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Hidemi Woods 

Singer, Songwriter and Author from Kyoto, Japan.

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Hidemi's Rambling No.545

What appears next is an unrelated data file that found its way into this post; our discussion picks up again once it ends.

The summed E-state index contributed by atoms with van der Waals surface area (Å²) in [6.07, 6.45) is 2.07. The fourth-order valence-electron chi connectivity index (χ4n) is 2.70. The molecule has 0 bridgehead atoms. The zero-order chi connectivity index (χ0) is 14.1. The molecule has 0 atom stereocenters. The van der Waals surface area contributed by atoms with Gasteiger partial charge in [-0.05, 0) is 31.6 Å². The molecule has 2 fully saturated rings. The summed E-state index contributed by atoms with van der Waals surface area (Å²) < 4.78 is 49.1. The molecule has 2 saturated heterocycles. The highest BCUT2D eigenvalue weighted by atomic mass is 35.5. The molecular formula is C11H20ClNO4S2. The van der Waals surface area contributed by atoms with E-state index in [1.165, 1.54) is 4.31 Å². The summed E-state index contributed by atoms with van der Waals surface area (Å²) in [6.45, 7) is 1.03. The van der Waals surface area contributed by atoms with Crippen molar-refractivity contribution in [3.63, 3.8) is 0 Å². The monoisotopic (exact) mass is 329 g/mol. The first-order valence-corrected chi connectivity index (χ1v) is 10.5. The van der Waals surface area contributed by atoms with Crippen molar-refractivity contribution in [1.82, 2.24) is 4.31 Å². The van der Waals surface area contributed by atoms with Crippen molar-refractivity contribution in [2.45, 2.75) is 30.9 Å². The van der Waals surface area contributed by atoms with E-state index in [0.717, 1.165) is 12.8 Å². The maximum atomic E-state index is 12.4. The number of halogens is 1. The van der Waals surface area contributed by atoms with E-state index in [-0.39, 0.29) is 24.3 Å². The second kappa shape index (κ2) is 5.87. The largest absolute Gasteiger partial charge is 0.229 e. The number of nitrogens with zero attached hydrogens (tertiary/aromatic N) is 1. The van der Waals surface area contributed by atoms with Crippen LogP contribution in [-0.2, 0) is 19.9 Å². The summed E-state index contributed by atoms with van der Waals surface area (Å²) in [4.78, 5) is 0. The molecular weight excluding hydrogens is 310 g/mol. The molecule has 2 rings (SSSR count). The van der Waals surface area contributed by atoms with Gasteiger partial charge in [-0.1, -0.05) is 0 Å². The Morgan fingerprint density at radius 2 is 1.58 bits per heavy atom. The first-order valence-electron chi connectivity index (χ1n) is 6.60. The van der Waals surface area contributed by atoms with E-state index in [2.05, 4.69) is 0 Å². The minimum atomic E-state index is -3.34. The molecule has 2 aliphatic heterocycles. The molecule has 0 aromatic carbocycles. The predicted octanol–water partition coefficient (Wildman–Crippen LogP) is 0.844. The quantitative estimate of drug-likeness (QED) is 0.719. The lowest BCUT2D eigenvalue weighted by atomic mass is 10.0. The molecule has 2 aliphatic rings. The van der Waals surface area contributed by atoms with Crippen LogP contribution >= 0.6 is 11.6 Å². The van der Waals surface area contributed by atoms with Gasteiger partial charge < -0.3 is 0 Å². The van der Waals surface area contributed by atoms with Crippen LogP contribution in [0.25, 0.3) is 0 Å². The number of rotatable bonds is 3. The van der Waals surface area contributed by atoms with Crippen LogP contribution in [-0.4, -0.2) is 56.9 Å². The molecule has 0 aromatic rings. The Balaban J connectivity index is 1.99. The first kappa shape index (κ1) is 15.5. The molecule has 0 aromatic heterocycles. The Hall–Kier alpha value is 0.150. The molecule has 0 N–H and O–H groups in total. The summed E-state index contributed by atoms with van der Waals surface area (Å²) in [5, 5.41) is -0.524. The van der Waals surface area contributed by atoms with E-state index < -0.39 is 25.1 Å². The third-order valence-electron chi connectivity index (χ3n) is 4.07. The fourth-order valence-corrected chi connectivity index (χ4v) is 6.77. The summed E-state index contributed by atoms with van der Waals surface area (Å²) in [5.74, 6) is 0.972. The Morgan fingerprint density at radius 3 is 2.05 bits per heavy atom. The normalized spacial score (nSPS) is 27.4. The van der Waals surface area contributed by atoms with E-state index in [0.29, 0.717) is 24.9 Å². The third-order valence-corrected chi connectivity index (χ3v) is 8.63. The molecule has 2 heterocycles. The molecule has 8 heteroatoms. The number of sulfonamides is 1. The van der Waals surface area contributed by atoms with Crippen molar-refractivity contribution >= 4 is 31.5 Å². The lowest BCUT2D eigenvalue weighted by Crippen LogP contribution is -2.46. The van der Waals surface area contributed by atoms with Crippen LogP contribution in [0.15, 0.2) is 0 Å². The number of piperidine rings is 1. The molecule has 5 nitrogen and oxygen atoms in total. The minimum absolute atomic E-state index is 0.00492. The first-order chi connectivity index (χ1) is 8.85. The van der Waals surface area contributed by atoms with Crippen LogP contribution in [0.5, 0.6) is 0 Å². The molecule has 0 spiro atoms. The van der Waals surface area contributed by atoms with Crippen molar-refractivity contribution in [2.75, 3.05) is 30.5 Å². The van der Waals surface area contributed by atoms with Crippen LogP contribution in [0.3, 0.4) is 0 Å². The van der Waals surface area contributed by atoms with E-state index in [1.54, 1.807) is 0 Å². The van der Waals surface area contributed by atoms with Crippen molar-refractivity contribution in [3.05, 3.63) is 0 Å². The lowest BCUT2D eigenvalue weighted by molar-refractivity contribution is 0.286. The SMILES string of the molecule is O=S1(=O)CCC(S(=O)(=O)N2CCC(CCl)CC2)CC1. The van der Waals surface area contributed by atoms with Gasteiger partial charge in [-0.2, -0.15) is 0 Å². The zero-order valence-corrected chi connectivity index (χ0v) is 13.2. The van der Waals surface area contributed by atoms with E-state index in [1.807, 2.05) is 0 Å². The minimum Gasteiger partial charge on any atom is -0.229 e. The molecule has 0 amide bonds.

I woke up at 5:30 a.m. on the day that I set out for my first travel to U.S. in about ten years. Some last-minute preparations before going to bed and tension granted me only a three-hour sleep. Considering the coming ten-hour flight and the time difference, my next sleep in bed would be 30 hours later. I remembered my old days when I had been to U.S. several times a year. I always departed with lack of sleep and arrived with a strong headache or vomit. I was afraid of being sick again this time and added a new item to my bursting worry bank. I set off on foot to the train station near my apartment. When my partner who accompanied me on this trip bought train tickets, he found a 100-yen coin left in the ticket machine. He told me excitingly, “Look at this! 100 yen! You hardly ever pick this big amount!” He was all smiles as if the 100-yen coin would promise a successful trip. After the local train, I took the bullet train to Tokyo and arrived at Haneda Airport two more transfers later. My connecting domestic flight would depart from this airport that amazed me with the new convenient technology. There was no need to check in at the counter. We just went straight into the security gate without boarding tickets, had our mileage cards scanned with a device that gave us a piece of paper like a receipt on which our flight and seat numbers were printed, and went on to the boarding gate. It was as easy as getting on a train. I flew to Kansai Airport that I had never been before. After I received my suitcase I had sent beforehand and dollar bills I had exchanged online, I was headed toward the check-in counter of the airline I had booked. The airline has two brands, the regular one and the low-cost carrier. My flight was the low-cost one called ‘Rouge’. Although their website said we could check in with a machine, those machines were deserted and lines of people were formed at the counter instead. I had prepped for a use for the machine online, which was a waste. Since the airline has two brands, I wasn’t sure which line I should join. The airline worker approached and asked me which flight I would take. When I said “Rouge,” she repeated dubiously, “Ro..u..ge…?” She sounded like she heard the word for the first time. I was alarmed. Those who were checking in here now were most likely on the Rouge flight. But the airline worker apparently didn’t know her company’s flight. As she directed me the wrong line any way, I looked for the correct one by myself and my turn to check in came. I handed over my passport and my reservation was on the computer screen. Looking at it, the woman said, “You’re going to Las Vegas, right?” My blood ran cold. My destination was Los Angeles. What had happened to my reservation? Was there neither ‘Rouge’ nor Los Angeles? I said in a trembling voice, “No, to LAX.” She made sure of my reservation in her computer screen and said again, “Your destination is Las Vegas.” When I froze at her words, she threw me another blow by saying, “Oh, I see. You’re going to Las Vegas the next day!” My worry bank ruptured and I felt I was going black. The whole itinerary was disrupted and I couldn’t avoid going to Las Vegas. I regretted from the bottom of my heart that I had chosen this airline. I braced myself to end my trip even before leaving Japan. Then, beside me who was knocked out and almost unconscious, my partner said to her calmly, “We’re going to Los Angeles.” She looked in her screen again, nodded, gave us boarding tickets according to my reservation as though nothing had happened. The fact was that she thought LAX stood for Las Vegas International Airport. She was a professional sitting at the check-in counter and seeing customers’ reservations every day, and yet didn’t know LAX. I was about to leave Japan and cross the Pacific by a plane of an airline like this. Now I realized that I was standing on the edge. It was time to jump…

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